Political Correctness: Subjective Virtue


The following is a chapter from my book called “Falling Away.” The book can be purchased through Amazon and other places, but it can also be downloaded free of charge as a PDF. Simply click here to go to my website where you can download the entire book freely. No registration is required and no personal information needs to be sent to me. Our files are virus free. Look for the PDF icon near the lower left corner of the page at the link.

Subjective Virtue
One of the books I have been reading is by Anthony Browne and is called The Retreat of Reason (2006).  The subtitle is “Political correctness and the corruption of public debate in modern Britain.”  It is amazing to me how there are so many out there who seem to understand the problem, yet there are more who are happy to deny it.  All following quotes are taken from his book.

culturalmarxismanendlesscelebrationAs I have said before, cultural Marxism (as opposed to economic Marxism) is something that has been advancing throughout American society.  However, it first took root in British society.

Browne states, “Political correctness started as a study of cultural Marxism in Germany in the 1920s, and was adopted by the 1960s counter culture, eager to promote tolerance and alternatives to the conservative values of the time.

Browne notes though how quickly political correctness became part of and took over academia in the US.  After going full circle throughout the West, he states that in 1997, “Britain became governed for the first time by a government largely controlled by politically-correct ideology.

The interesting thing about political correctness is that no matter how it started – what the intentions were then – it was essentially a reaction to the “dominant ideology” of the time, eventually replacing that originally dominant ideology with itself.  I would fully agree with him that political correctness “has replaced reason with emotion, subordinating objective truth to subjective virtue.”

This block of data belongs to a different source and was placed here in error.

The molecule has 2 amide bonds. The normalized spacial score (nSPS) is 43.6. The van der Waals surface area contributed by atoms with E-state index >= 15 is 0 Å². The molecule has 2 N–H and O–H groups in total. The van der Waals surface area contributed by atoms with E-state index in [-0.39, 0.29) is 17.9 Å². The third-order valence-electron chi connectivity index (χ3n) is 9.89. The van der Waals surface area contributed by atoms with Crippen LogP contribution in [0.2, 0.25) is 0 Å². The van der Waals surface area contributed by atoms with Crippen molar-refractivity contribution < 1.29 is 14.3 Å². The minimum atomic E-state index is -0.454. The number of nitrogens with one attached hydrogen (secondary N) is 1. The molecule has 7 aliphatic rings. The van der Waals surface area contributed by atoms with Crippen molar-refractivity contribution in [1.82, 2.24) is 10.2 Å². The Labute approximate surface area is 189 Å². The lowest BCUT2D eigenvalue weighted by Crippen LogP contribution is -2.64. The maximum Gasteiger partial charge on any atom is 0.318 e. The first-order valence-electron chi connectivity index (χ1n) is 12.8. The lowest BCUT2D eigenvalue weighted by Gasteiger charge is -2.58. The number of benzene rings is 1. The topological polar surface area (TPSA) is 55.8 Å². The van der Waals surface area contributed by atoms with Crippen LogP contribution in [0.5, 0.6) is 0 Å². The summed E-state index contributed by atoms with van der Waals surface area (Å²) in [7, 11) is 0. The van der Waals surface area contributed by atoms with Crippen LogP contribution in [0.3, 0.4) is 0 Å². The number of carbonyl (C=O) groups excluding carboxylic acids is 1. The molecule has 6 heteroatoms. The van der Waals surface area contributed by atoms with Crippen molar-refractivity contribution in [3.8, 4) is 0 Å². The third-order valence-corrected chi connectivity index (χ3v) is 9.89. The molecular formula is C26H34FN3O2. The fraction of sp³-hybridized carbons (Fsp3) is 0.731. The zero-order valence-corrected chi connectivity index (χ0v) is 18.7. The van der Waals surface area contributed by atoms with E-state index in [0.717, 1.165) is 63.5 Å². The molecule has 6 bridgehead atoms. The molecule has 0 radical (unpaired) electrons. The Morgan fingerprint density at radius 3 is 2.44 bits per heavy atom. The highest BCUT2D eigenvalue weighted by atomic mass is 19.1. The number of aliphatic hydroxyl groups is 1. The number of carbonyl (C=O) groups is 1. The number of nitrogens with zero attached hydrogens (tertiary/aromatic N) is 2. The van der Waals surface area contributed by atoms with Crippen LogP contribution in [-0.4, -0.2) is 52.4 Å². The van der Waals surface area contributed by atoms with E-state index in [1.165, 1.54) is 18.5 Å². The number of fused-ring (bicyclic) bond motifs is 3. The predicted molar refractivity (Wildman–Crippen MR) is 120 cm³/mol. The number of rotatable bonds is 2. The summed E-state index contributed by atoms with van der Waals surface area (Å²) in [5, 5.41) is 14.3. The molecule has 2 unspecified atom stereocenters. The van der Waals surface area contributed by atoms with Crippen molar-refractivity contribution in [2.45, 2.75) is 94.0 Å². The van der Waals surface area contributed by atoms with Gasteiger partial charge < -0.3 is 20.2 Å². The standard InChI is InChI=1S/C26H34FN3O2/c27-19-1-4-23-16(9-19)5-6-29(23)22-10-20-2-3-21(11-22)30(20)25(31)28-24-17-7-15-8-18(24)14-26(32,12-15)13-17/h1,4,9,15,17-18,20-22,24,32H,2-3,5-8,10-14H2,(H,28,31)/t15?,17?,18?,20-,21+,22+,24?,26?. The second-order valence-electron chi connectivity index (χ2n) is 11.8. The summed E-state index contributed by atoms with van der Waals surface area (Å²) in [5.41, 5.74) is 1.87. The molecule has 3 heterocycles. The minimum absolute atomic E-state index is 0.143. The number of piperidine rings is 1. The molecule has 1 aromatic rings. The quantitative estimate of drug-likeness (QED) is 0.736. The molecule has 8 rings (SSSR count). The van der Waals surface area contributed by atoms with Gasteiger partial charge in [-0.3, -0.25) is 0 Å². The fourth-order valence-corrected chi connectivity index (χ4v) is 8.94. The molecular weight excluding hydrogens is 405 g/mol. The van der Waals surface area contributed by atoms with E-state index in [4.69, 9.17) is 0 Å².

Anthony Browne also notes one other extremely important factor about political correctness prior to defining it.  He says that “the aim of political correctness is to redistribute power from the powerful to the powerless.  It automatically and unquestioningly supports those it deems victims, irrespective of whether they merit it, and opposes the powerful, irrespective of whether they are malign or benign.  For the politically correct, the West, the US and the multinational corporations can do no good, and the developing world can do no wrong.”  Hence, we see the Marxist implications of political correctness.  Of course, it makes sense why people like Michael Moore would never want to be seen as capitalists!  They must continue the illusion (lie) that they are not part of the 1% and in reality are just like everyone else who is struggling to survive, in spite of the fact that Moore is not at all struggling to survive.